Over 1,000 COVID-19 cases confirmed in Madison County
JACKSON, Tenn. — Health officials are seeing yet another surge of COVID-19.
The Jackson-Madison County Regional Health Department has received positive test results for over 1,000 cases in the last week.
“We know that there are a lot more cases than this in Madison County. We are prioritizing the cases that are where folks are still in isolation. We call those cases first. So this number is higher than what we reported today, but we’re still sifting through those labs. We work seven days a week, and there’s only 24 hours in a day. So we’re doing the best that we can, and we will continue to report these numbers as they come in,” said Mallory Cooke, Public Information Officer for the Jackson-Madison County Regional Health Department.
Previously, the omicron symptoms were thought to be milder than previous variants. However, with the omicron’s ability to spread so quickly, the surge and strain on health care workers is just as high.
“If people have gotten their booster, the symptoms are very mild. It’s kind of like a cold. They have a runny nose, you know. You may kind of feel kind of like you’ve got the crud for a few days. People who have not received their booster, they’re the ones who are having a tougher time getting over their their illness,” Cooke said.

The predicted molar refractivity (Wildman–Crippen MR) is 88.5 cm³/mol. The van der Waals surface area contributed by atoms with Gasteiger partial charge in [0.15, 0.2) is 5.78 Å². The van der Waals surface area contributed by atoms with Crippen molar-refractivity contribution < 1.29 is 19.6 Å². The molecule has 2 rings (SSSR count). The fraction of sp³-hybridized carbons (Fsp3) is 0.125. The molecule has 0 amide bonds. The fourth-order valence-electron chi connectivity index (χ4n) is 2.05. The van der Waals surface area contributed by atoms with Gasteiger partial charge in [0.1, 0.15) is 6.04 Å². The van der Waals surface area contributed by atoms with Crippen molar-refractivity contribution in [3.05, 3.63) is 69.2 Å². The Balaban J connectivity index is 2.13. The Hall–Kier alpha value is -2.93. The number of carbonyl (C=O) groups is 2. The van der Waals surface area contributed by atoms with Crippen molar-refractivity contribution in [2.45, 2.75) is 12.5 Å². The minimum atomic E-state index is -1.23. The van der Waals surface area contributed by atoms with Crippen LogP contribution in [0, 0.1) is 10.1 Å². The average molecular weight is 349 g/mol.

Although the Centers for Disease Control and Prevention came out with new quarantine guidance, the health department still recommends to isolate and test until negative.
“You could still be contagious on day six, or day seven, or eight, or nine, or 10. That’s one of the reasons that these at-home tests are really, really great,” Cooke said. “Say you do test positive, you could retest yourself again on day six. If it’s still positive, you need to hang back and continue to isolate. So just know that because this guidance has changed, doesn’t mean that it’s okay to come out on day six or day seven. You need to be fever free for at least 24 hours, and your symptoms need to be improving.”
Cooke says if you do take an at-home test, make sure to wait until you show symptoms because testing too early is possible.
“If you definitely have been exposed, definitely go get tested. If you have any of the symptoms, even if it’s just a runny nose and a headache, that’s two of the symptoms,” Cooke said. “There are a lot of people who are sick right now. It could be COVID, it may not. It may just be a cold, but when in doubt, definitely go get a test.”
The health department is open Monday through Friday from 8 a.m. to 4:30 p.m.
The health department offers COVID-19 vaccines from 9 a.m. to 4:30 p.m., Monday through Friday. No appointment is required.
They also have a COVID-19 hotline if you have any questions. That phone number is (731) 240-1771.
You can also find a vaccine near you by using this tool.
Additional COVID-19 information can be found in the “COVID-19” tab of the website.